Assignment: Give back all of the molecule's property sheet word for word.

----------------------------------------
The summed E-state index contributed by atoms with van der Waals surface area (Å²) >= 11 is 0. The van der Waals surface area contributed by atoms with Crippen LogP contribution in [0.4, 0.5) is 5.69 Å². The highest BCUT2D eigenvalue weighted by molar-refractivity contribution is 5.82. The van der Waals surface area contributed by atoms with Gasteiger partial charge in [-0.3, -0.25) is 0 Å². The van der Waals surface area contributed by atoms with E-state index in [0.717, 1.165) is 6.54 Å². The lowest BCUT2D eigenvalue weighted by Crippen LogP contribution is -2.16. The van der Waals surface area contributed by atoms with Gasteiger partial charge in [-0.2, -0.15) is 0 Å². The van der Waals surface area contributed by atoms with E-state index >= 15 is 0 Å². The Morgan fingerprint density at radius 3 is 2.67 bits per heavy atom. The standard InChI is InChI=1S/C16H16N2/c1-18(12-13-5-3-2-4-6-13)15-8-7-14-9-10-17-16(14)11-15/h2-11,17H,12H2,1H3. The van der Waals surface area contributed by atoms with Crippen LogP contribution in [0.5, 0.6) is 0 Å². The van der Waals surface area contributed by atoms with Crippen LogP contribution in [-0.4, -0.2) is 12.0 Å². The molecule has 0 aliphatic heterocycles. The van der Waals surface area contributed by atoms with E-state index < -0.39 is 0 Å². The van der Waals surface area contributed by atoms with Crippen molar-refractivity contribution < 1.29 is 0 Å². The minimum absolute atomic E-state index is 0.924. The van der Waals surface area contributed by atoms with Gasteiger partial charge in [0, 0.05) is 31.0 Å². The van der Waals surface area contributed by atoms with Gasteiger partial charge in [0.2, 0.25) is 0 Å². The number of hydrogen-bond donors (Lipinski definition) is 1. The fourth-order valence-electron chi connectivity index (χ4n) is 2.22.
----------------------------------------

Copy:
The summed E-state index contributed by atoms with van der Waals surface area (Å²) >= 11 is 0. The van der Waals surface area contributed by atoms with Crippen LogP contribution in [0.4, 0.5) is 5.69 Å². The highest BCUT2D eigenvalue weighted by molar-refractivity contribution is 5.82. The van der Waals surface area contributed by atoms with Gasteiger partial charge in [-0.3, -0.25) is 0 Å². The van der Waals surface area contributed by atoms with E-state index in [0.717, 1.165) is 6.54 Å². The lowest BCUT2D eigenvalue weighted by Crippen LogP contribution is -2.16. The van der Waals surface area contributed by atoms with Gasteiger partial charge in [-0.2, -0.15) is 0 Å². The van der Waals surface area contributed by atoms with E-state index >= 15 is 0 Å². The Morgan fingerprint density at radius 3 is 2.67 bits per heavy atom. The standard InChI is InChI=1S/C16H16N2/c1-18(12-13-5-3-2-4-6-13)15-8-7-14-9-10-17-16(14)11-15/h2-11,17H,12H2,1H3. The van der Waals surface area contributed by atoms with Crippen LogP contribution in [0.5, 0.6) is 0 Å². The van der Waals surface area contributed by atoms with Crippen LogP contribution in [-0.4, -0.2) is 12.0 Å². The molecule has 0 aliphatic heterocycles. The van der Waals surface area contributed by atoms with E-state index < -0.39 is 0 Å². The van der Waals surface area contributed by atoms with Crippen molar-refractivity contribution < 1.29 is 0 Å². The minimum absolute atomic E-state index is 0.924. The van der Waals surface area contributed by atoms with Gasteiger partial charge in [0, 0.05) is 31.0 Å². The van der Waals surface area contributed by atoms with Gasteiger partial charge in [0.2, 0.25) is 0 Å². The number of hydrogen-bond donors (Lipinski definition) is 1. The fourth-order valence-electron chi connectivity index (χ4n) is 2.22.